Thriving in the shadows: Israel's underground Haredi economy

How does the Haredi sector cope with poverty? Some rely on charity while others work under the table, and there are those who manage to bridge the educational gaps or secure jobs through connections; Alongside many struggling with significant deprivation, the past decades have also seen the emergence of a middle-class Haredi bourgeoisie

A basic Google search of the terms "ultra-Orthodox" and "money" brings up a plethora of articles and mentions by journalists and columnists about a central combination - the ultra-Orthodox and welfare. But why do the ultra-Orthodox rely on welfare? Why have successive prime ministers been eager to grant it? And what is really happening in the ultra-Orthodox economy, assuming such a thing exists at all?
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To begin to understand the current situation, one must go back to the early 1970s. Old data on employment rates and income of the ultra-Orthodox population during those years present an intriguing picture: Ultra-Orthodox men worked at employment rates quite similar to non-Haredi Jewish men. Women, on the other hand, mainly stayed at home and raised children, much like traditional households in a conservative society (and many secular families of that time). However, the picture dramatically changed from then on.
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אישה חרדית בקניות
אישה חרדית בקניות
(Photo: Igal Vaisman /
During the 1970s, a period referred to by sociologists as the "golden era of the Israeli welfare state," significant changes occurred in the labor market. Daycares and institutional frameworks for early childhood development were established, enabling Israeli women to enter the workforce. Child allowances became accessible to everyone based on the number of children they had.
Suddenly, assistance was available for almost everything. For instance, when my mother (a secular woman at the time) wanted to buy an apartment, she simply wrote a polite letter to the Housing Ministry explaining her financial difficulties, and presto - she was granted a mortgage with fairly convenient terms on behalf of the State of Israel.
In fact, any family with more than four children would receive numerous discounts - at the pool, at the library and subsidies for nearly every public service. It was truly a wonderful thing; finally, the State of Israel began to view its citizens as having the right to a decent life after years of austerity and threats of extinction from its neighbors. But there was someone else who identified the immense potential of this new and socialist vision that suddenly unfolded for everyone - Rabbi Elazar Menachem Shach, the leader of the ultra-Orthodox community during those years, a man even his opponents would describe as charismatic and visionary.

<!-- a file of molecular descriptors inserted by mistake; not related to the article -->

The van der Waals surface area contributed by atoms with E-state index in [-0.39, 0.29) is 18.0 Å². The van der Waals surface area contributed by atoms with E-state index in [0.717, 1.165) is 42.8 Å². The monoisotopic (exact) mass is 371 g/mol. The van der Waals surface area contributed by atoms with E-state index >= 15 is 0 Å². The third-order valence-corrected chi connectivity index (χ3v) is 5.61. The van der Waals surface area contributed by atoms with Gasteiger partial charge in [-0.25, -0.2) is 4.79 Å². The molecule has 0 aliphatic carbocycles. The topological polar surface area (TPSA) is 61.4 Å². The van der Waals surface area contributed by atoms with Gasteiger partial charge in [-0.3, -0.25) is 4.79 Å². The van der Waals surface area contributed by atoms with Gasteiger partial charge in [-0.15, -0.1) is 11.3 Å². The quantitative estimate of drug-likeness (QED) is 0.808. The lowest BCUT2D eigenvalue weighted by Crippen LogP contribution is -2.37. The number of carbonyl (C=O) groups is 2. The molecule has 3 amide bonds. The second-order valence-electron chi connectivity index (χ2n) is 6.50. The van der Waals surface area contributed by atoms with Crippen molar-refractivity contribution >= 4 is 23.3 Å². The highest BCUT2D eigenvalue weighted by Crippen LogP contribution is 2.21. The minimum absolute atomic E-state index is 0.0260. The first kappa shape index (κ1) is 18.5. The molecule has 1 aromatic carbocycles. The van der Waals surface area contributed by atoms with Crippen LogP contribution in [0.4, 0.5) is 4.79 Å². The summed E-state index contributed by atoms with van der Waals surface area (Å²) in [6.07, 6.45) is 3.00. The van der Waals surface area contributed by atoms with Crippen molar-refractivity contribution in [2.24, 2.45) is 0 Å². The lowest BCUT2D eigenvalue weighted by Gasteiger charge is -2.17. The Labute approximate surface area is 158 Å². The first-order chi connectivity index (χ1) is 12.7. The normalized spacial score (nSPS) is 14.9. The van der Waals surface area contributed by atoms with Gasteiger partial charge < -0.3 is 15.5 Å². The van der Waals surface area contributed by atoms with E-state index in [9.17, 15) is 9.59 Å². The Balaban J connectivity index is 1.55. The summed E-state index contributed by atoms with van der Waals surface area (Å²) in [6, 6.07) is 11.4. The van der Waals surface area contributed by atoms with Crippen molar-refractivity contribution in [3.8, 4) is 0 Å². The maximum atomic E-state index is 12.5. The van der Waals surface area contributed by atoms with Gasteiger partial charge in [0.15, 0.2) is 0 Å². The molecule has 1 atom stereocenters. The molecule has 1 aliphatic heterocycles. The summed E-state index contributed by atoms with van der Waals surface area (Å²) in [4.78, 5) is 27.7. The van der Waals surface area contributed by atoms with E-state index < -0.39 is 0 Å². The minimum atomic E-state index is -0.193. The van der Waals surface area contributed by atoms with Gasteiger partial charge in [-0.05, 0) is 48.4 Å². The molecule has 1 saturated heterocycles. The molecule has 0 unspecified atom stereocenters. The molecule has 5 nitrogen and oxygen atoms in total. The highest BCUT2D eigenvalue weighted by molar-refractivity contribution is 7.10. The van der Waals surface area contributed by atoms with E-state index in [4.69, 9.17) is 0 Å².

Rabbi Shach saw the new economic reality as a golden opportunity to fulfill his religious vision of cultural segregation. Therefore, he advocated for more and more ultra-Orthodox men to study Torah in yeshivas and refrain from entering the workforce, so they would not be exposed to the secular world outside. The notion was that, in parallel, women could provide for the family, and thus, with God's help and the generosity of the Jewish state, the family would flourish.

The turning point for the Haredi sector

In the 1970s. During this period, there was a significant decrease in ultra-Orthodox men entering the workforce (and serving in the military), alongside a notable surge of ultra-Orthodox women joining the workforce as teachers, secretaries and saleswomen.
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ילדים חרדים משקיפים על הים התיכון בתל אביב
ילדים חרדים משקיפים על הים התיכון בתל אביב
(Photo: Boris-B/
The pivotal moment came with the political shift of 1977 when Menachem Begin and his Likud Party came to power and formed a coalition with the ultra-Orthodox parties, thereby unseating the ruling Labor Party for the first time since Israel’s inception.
He had no choice; without their support, he couldn't have formed a government. The coalition agreements between the parties were signed, and for the first time, mandatory military service exemptions were strictly limited to those "whose Torah is their profession."
Over the next two decades, the ultra-Orthodox sector evolved into what Prof. Menachem Friedman later termed the "society of learners." Throughout the 80s and 90s, this development proceeded with little disruption. The education of ultra-Orthodox boys declined as the focus shifted to training students.
In fact, neither left-wing nor right-wing governments had a real interest in changing the situation. On the contrary, they preferred to throw a few shekels to the Haredim in Bnei Brak to keep them quiet, allowing secular authorities to govern undisturbed. This arrangement worked fairly well until demographic changes altered the rules of the game.
Shmuel Halpert was a member of the Knesset in Ehud Barak's government in 2000 (yes, even the left needed the ultra-Orthodox in the coalition). In a controversial move, he raised the threshold of child allowances from the fifth child and above. These inflated child allowances, reaching several thousand shekels per month, sparked a significant public uproar.
In 2003, Benjamin Netanyahu, the finance minister in Ariel Sharon's government, decided to put an end to it. He made significant cuts to child allowances, pushing hundreds of thousands of ultra-Orthodox (and Arab) children below the poverty line.